We asked Paul if it could be a bit grim at times, being up well before dawn the day after a midweek match to go fetch our GFC guests for their trip home. “I get up around 6:00 am to get them to the airport in good time. Then I return the bus, and head home to do my normal morning routine before work. Hopefully if all goes well I can still make it to work on time!

“We currently have a team of four volunteer drivers, including Ken Batiste, Darryl Cluett and Zoe Lihou. Ideally we could really use two more. They just need a category D1E driver’s licence. If anyone is interested, they should contact myself or Mark Le Tissier.”

We wondered if there were any funny or noteworthy moments Paul wanted to share with us. “Just the usual questions when people come to Guernsey for the first time. The narrow roads generate most comments, especially when we have to mount a kerb to get past another car!”

Next we asked Paul about his personal highlights as a GFC fan. “Seeing the helicopter they brought in in an effort to dry the pitch [prior to the 2013 FA Vase semi-final against Spennymoor Town], that has to be one of the most memorable moments. I don’t know if it made any difference, but it certainly was interesting!”

We also quizzed Paul about what GFC-related things make him feel particularly proud or happy. “I enjoy being a part of our community team. I respect the fact that the players are playing without pay. Their commitment is so impressive. It pains me to hear other fans criticise them. Win or lose, they always give their best, and deserve our support.”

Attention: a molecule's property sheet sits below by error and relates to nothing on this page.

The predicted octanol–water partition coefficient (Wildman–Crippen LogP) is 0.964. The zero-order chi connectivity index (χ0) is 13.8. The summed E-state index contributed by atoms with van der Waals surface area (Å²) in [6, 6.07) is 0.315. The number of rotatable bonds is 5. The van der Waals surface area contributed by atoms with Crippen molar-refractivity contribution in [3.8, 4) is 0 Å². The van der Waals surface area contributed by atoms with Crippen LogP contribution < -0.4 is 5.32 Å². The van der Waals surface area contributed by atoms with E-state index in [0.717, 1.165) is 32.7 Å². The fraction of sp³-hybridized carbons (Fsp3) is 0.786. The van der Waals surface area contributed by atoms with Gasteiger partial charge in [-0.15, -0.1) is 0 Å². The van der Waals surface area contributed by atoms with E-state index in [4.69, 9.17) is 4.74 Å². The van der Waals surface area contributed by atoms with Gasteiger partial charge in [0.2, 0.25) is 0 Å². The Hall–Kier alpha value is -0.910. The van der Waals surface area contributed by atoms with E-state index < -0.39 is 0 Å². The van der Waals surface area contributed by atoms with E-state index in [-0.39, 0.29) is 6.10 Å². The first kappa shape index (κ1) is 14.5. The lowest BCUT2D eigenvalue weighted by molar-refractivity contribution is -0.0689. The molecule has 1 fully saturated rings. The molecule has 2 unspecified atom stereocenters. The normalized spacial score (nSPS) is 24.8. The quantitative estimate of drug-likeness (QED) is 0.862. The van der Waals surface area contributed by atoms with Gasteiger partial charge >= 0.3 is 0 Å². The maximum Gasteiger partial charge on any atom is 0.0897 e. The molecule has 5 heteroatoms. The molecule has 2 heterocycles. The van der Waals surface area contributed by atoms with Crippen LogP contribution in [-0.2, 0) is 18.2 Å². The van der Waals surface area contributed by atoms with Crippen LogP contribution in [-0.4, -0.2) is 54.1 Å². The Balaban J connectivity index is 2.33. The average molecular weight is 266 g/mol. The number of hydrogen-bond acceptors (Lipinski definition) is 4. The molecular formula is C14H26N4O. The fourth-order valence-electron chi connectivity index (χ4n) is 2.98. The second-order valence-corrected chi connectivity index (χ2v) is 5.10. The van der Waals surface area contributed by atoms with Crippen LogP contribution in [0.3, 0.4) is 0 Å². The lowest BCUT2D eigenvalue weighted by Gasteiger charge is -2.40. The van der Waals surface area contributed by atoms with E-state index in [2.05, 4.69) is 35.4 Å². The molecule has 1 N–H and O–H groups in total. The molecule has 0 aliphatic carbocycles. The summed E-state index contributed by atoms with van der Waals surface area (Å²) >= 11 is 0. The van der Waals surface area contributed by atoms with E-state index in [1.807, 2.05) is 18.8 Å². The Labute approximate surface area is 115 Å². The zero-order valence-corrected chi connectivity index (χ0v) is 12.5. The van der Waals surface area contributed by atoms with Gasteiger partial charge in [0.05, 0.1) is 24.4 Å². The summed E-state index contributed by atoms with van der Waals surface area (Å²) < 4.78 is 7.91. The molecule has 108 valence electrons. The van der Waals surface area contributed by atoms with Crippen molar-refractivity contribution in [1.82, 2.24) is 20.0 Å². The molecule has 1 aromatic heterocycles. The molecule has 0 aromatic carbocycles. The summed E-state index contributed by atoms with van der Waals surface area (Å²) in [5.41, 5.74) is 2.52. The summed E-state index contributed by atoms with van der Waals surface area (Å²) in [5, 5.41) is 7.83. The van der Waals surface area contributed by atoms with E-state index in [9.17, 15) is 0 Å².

When asked about his favourite players, Paul had a diplomatic response: “I can’t name names, there are too many I like!” We pressed him to rate GFC’s progress thus far this season. “I’ve been pleasantly surprised so far. The last two home games we played some of our best football in years. We should have had all six points.” And how does he reckon we’ll fare through the rest of the season? “I suspect mid-table will be about right. Top ten would be nice.”

We wondered what makes Paul tick, outside of GFC. “I like golf, motorcycling, volleyball, and blues rock music. Oh, and did I mention golf? Yes, definitely golf!” But before we let Paul head from his Green Lions duties back to his other beloved green, we asked him for a few closing words: “Aside from reiterating that we’re on the look-out for two more volunteer drivers, I’d just like to say to everyone reading this, please keep on coming out to the games and cheering the guys on! Thank you.”

And thank you Paul, for driving the team on in more ways than one! We’re wheely glad to have you on board.